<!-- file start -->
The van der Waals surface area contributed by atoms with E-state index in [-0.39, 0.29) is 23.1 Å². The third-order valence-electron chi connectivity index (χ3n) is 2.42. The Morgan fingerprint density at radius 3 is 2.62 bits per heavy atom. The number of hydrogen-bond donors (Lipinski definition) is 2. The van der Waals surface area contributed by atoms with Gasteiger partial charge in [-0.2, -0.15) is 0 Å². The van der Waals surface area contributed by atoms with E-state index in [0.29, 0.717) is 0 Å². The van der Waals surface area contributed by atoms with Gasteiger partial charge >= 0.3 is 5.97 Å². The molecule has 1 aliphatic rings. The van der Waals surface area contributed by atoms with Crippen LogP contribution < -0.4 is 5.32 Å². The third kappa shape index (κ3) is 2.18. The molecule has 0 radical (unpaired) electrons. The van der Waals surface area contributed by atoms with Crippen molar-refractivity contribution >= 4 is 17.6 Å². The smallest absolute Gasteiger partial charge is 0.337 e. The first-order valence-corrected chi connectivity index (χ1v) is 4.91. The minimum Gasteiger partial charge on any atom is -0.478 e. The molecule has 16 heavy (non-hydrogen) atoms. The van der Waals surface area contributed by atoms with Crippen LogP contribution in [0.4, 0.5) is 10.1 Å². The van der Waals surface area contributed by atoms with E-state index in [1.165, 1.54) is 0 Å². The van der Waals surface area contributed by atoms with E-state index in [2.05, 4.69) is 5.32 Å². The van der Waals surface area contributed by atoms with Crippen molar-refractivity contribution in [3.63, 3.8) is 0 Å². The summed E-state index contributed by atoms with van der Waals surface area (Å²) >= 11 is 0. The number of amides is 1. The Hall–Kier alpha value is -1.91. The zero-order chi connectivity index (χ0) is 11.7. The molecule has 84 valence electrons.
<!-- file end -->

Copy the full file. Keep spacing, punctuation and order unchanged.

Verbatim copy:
The van der Waals surface area contributed by atoms with E-state index in [-0.39, 0.29) is 23.1 Å². The third-order valence-electron chi connectivity index (χ3n) is 2.42. The Morgan fingerprint density at radius 3 is 2.62 bits per heavy atom. The number of hydrogen-bond donors (Lipinski definition) is 2. The van der Waals surface area contributed by atoms with Gasteiger partial charge in [-0.2, -0.15) is 0 Å². The van der Waals surface area contributed by atoms with E-state index in [0.29, 0.717) is 0 Å². The van der Waals surface area contributed by atoms with Gasteiger partial charge >= 0.3 is 5.97 Å². The molecule has 1 aliphatic rings. The van der Waals surface area contributed by atoms with Crippen LogP contribution < -0.4 is 5.32 Å². The third kappa shape index (κ3) is 2.18. The molecule has 0 radical (unpaired) electrons. The van der Waals surface area contributed by atoms with Crippen molar-refractivity contribution >= 4 is 17.6 Å². The smallest absolute Gasteiger partial charge is 0.337 e. The first-order valence-corrected chi connectivity index (χ1v) is 4.91. The minimum Gasteiger partial charge on any atom is -0.478 e. The molecule has 16 heavy (non-hydrogen) atoms. The van der Waals surface area contributed by atoms with Crippen LogP contribution in [0.4, 0.5) is 10.1 Å². The van der Waals surface area contributed by atoms with E-state index in [1.165, 1.54) is 0 Å². The van der Waals surface area contributed by atoms with E-state index in [2.05, 4.69) is 5.32 Å². The van der Waals surface area contributed by atoms with Crippen molar-refractivity contribution in [3.63, 3.8) is 0 Å². The summed E-state index contributed by atoms with van der Waals surface area (Å²) >= 11 is 0. The number of amides is 1. The Hall–Kier alpha value is -1.91. The zero-order chi connectivity index (χ0) is 11.7. The molecule has 84 valence electrons.